Cells are the basic unit of all living things. They are truly amazing. You could become a cell biologist and study your whole lifetime and still not truly understand all the functions in a single cell. Many organisms are only made as a single cell, but other organisms, like ourselves, are made of trillions of cells. A single celled organism has to do all that's necessary for life by itself, but multicellular organisms are usually made up of many kinds of specialized cells.
If we were to examine our own body we would find such specialties as smooth, striated, and cardiac (heart) muscle cells , nerve cells called neurons , bone cells , blood cells - and the list could go on! Each and every one of them carrying out a special function.

When cells with single special function combine together into a tissue. Tissues are groups of similar cells that have similar structure and function to carry out a specific job. There are four main groups of Tissues:
Type of Tissue
Epithelium (Skin tissue) This tissue forms glands, and covers surfaces, Your skin for example.
Connective Tissue This tissue holds all the parts of your body in place. Boy, would you be a mess without this tissue!
Nerve Tissue Nerve tissue (neurons) transmits messages throughout the body.
Muscle Tissue Muscle tissue has only one job - it contracts (shortens) when told to do so.
Would you like to know more about tissue types ?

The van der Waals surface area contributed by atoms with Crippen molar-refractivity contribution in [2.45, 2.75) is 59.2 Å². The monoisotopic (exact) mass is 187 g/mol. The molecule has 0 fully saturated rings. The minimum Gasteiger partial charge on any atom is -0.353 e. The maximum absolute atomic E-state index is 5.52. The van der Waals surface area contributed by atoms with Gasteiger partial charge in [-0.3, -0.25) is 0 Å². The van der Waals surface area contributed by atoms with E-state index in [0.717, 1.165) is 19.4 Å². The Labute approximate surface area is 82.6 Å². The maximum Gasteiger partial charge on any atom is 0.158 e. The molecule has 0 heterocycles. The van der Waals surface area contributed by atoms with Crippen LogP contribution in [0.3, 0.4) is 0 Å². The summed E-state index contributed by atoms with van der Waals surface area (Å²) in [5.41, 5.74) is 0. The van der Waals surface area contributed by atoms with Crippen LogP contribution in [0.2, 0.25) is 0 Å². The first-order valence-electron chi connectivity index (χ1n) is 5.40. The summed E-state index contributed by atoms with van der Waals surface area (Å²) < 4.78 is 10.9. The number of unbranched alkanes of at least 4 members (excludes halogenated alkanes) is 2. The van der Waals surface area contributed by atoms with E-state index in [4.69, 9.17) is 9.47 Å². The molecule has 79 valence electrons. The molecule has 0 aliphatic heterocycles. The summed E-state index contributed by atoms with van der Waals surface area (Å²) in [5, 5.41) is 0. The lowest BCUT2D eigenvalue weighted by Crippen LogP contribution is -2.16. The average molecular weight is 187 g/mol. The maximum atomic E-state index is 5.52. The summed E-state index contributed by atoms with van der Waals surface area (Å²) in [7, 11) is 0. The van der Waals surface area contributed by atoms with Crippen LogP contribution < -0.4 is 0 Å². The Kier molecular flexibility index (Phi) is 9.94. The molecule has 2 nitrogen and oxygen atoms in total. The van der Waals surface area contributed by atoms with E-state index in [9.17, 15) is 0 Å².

Tissues that combine together to perform a particular job are called organs . For example, the stomach contains epithelial (skin) tissue inside and out, nerve tissue and muscle tissue. It is held in place by connective tissue.
Organ Systems
Combinations of organs work together to accomplish larger tasks like digesting food (digestive system), transporting materials (circulatory system) or receiving information from the environment and deciding what to do - the nervous system. We call these combinations of organs - organ systems.

When you put all of them together the final product of all this coordination and activity is YOU!
How Marvelous.
© 2002 Alberta Online Consortium

3 Responding to Internal and External Environments

Lesson 15

Lesson 15: Responding to Internal and External Environments

We have nearly come to the end of our discussion about the human body, but we need to tie it all together. We need to see how our body responds to internal and external changes.

In order to do this we need a subject.

We're going to study a person who is going to go mountain climbing. Let's call her Judy.

She's a provincial park ranger in Kananaskis Country in southern Alberta.